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(archangelica Officinalis Hoffm)
And There Is Pansies That's For Thoughts
Bluebell (wild Hyacinth)
Anemone (wood)
House Leek (crassulaceoe)

Least Viewed Herbs

(archangelica Officinalis Hoffm)
And There Is Pansies That's For Thoughts
Bluebell (wild Hyacinth)
Anemone (wood)
House Leek (crassulaceoe)


The Stitchworts, greater and less (Stellaria holostea), grow very
abundantly as herbal weeds in all our dry hedges and woods, having
tough stems which run closely together, and small white star-like
(stellaria) blossoms.

These plants are of the same order (Chickweed) as the Alsine and
the small Chickweed. Their second name, Holostea, signifies all
bones, because the whole plant is very brittle from the flinty
elements which its structures contain.

As its title declares, the great Stitchwort has a widespread reputation
for curing the stitch, or sharp muscular pain, which often attacks one
or other side of the body about the lower ribs.

In the days of the old Saxon leechdoms it was customary against a
stitch to make the sign of the cross, and to sing three times over the

Longinus miles lancea pinxit dominum:
Restet sanguis, et recedat dolor!

The spear of Longinus, the soldier, pierced our Saviour's side:
May the blood, therefore, quicken: and the pain no longer abide!

Or some similar form of charm.

Gerard said of folk, in his day: They are wont to drink it in wine
(with the powder of acorns) against the pain in the side, stitches, and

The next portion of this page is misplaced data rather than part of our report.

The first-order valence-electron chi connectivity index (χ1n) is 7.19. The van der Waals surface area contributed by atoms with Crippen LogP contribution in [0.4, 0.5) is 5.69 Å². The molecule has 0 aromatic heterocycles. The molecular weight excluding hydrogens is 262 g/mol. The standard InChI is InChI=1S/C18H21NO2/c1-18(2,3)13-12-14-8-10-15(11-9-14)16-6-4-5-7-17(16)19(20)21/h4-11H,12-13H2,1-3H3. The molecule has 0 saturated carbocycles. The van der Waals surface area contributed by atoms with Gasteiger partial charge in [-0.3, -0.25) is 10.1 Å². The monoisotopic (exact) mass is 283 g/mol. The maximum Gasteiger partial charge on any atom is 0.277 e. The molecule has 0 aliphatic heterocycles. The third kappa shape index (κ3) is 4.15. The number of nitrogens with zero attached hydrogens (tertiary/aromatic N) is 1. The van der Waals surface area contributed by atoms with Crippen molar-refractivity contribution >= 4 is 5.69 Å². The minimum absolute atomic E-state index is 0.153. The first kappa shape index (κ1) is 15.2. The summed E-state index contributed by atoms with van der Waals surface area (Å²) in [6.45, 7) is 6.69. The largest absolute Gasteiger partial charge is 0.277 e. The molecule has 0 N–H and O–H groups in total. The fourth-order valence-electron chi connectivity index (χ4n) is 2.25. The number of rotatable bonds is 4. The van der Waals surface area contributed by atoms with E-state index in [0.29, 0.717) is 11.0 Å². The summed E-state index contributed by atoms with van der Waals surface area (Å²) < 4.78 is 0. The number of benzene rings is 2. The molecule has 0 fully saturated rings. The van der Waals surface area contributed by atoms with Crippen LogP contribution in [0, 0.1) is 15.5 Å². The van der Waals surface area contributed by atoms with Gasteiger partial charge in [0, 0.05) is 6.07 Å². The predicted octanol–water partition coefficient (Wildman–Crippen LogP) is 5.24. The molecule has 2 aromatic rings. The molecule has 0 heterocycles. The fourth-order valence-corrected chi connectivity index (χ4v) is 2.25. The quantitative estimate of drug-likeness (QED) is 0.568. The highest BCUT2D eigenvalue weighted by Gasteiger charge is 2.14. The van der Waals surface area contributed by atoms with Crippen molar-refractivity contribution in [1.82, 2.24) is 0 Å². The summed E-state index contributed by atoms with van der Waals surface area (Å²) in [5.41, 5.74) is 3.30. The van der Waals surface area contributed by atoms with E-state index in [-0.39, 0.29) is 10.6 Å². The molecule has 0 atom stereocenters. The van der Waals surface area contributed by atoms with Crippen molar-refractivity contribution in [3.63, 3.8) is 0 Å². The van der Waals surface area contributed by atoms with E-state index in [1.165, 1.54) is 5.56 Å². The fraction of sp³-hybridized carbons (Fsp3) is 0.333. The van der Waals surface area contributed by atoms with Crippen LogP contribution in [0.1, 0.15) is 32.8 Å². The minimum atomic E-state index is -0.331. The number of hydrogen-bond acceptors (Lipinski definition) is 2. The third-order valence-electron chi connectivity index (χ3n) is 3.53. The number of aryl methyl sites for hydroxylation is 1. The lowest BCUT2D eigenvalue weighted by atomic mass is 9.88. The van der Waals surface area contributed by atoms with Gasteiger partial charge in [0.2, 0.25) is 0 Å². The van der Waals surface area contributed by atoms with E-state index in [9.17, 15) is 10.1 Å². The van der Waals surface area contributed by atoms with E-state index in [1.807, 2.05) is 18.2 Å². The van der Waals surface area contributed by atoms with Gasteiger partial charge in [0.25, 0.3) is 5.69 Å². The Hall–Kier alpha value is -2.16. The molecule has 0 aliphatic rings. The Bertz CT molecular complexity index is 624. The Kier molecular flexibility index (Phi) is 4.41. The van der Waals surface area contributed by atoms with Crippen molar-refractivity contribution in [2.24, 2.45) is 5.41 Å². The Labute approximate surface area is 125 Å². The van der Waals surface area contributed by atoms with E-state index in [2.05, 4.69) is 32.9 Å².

such like. But according to Dr. Prior, the herb is named rather
because curing the sting (in German stich) of venomous reptiles.
In country places the Stitchwort is known as Adder's meat, and the
Satin Flower: also Miller's Star, Shirtbutton, and Milk Maid, in
Yorkshire: the early English name was Bird's Tongue.

[536] About, Plymouth, it is dedicated to the Pixies; whilst the
lesser variety is called White Sunday, because of its delicate white
blossoms, with golden-dusted stamens. These were associated with
the new converts baptised in white garments on Low Sunday--the
first Sunday after Easter--named, therefore, White Sunday.

But in some parts of Wales the Stitchwort bears the names of
Devil's-eyes and Devil's-corn. Boys in Devonshire nickname the
herb Snapjack, Snapcrackers, and Snappers.

Parkinson tells us that in former days it was much commended by
some to clear the eyes of dimness by dropping the fresh juice into
them. Again, Galen said: The seed is sharp and biting to him that
tastes it.

As a modern curative Simple, the Stitchworts, greater and less,
stand related to silica, a powerfully remedial preparation of highly
pulverised flint. This is because of the exquisitely subdivided flint
found abundantly dispersed throughout the structures of Stitchwort
plants; which curative principle is eminently useful in chronic
diseases, such as cancer, rickets, and scrofula. It exercises a deep
and slow action, such as is remedially brought to bear by the
Bethesda waters of America, and the powdered oyster shells of Sir
Spencer Wells.

The fresh infusion should be steadily taken, a tea-cupful three times
daily, for weeks or months together. It may be made with a pint of
boiling water to an ounce of the fresh herb. Likewise, the fresh plant
should be boiled and eaten as greens, so as to secure medicinally
the insoluble parts of the silica. This further serves against albumen,
and sugar in the urine.

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